Gentle Parenting: What is love?
By Tami Wyness
“I love you.” I used to say it to lovers, to friends, to family; but until I had a child of my own I can say that I didn’t actually know what that meant. And even now, I realise it’s an organically growing concept in my brain: but I have a few ideas of what it might be.
It might be something about respect. Respect for ourselves, the other and the thing that is love between us.
It might be something about creating a safe space to be; for ourselves and with the other.
It might be something about letting go and allowing the other to be who they are. And to create healthy boundaries for ourselves.
It might be something about after expressing an emotion like anger; saying “I love you. I’m sorry. Please forgive me. Thank you” (that one was taught to me by a dear friend of the practice of Ho’oponopono – an ancient Hawaiian practice of forgiveness and reconciliation).
It might be something about being joyful, laughing and being playful with the other; and ourselves. Creating happy memories to lay the foundation for a strong, long life together.
It might be something about strengthening the bond on a daily basis. And also something about not keeping count.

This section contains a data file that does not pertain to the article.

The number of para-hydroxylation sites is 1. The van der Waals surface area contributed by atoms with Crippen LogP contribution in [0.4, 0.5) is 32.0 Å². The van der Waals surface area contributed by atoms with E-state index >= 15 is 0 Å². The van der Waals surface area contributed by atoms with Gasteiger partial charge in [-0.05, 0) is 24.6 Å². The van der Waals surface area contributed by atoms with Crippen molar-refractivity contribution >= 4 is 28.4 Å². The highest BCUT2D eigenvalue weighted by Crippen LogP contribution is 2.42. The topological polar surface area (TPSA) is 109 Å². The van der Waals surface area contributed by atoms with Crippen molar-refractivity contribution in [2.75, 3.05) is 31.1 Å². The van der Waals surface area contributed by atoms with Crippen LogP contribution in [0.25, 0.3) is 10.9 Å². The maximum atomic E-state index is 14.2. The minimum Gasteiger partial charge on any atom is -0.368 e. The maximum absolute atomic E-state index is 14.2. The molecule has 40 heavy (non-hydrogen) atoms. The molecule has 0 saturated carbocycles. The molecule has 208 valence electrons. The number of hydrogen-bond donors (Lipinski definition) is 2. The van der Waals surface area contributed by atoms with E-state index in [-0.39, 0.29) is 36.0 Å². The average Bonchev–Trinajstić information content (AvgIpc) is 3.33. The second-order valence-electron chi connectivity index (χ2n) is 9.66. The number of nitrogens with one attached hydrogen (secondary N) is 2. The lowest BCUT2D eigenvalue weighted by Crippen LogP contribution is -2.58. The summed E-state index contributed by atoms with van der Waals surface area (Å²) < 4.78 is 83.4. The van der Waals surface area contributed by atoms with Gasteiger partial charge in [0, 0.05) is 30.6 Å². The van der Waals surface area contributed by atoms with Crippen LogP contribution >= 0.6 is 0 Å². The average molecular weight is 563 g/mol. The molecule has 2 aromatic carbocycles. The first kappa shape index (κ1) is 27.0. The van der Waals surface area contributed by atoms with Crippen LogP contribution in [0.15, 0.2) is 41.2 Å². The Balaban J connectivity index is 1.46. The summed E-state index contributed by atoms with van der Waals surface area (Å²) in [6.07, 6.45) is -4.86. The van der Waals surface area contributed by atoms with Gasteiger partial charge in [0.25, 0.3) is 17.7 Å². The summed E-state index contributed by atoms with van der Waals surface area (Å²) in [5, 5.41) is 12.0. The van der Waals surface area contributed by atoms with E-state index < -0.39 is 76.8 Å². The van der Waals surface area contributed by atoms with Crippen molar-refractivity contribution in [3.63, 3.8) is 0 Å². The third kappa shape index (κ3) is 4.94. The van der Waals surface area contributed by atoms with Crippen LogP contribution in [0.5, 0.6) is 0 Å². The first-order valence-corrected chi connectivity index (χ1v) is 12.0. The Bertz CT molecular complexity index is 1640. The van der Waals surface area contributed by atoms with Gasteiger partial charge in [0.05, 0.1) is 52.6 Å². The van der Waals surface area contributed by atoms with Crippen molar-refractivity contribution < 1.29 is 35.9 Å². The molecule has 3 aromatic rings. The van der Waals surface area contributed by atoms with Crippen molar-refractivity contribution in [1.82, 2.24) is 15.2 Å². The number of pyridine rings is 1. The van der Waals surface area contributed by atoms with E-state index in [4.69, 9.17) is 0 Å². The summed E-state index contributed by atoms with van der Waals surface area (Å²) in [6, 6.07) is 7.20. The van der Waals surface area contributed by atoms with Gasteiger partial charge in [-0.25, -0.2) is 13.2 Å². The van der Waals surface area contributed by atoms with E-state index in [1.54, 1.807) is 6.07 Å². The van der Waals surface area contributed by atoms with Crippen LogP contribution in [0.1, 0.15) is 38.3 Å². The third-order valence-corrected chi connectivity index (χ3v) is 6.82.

It might be something about listening with empathy; and practising compassion when we aren’t our best selves.
And maybe it’s something about understanding how we can become durable and resilient when that bond of love feels tenuous or lost. About knowing how to come back to our own centre.
It might be something about inviting community in to our heart space; for I don’t believe we love alone.
Maybe it’s something about just being; and feeling at peace. No words and nothing to be done.
Well, that’s all I know for now; for today, in this moment… and I only really know this through the relationship with others, and in particular with my daughter who is my greatest teacher at 18 months old.
The interesting thing is: The word ‘love’ isn’t really in her vocabulary yet and I wonder about her sense of it and what it feels like when we don’t have language to construct it in. I have a sense that it came pre-programmed in her; that it just ‘is’ in her world. I feel that it’s part of my responsibility as her mother to have it remain so. As I relearn it myself.
Tags: gentle parenting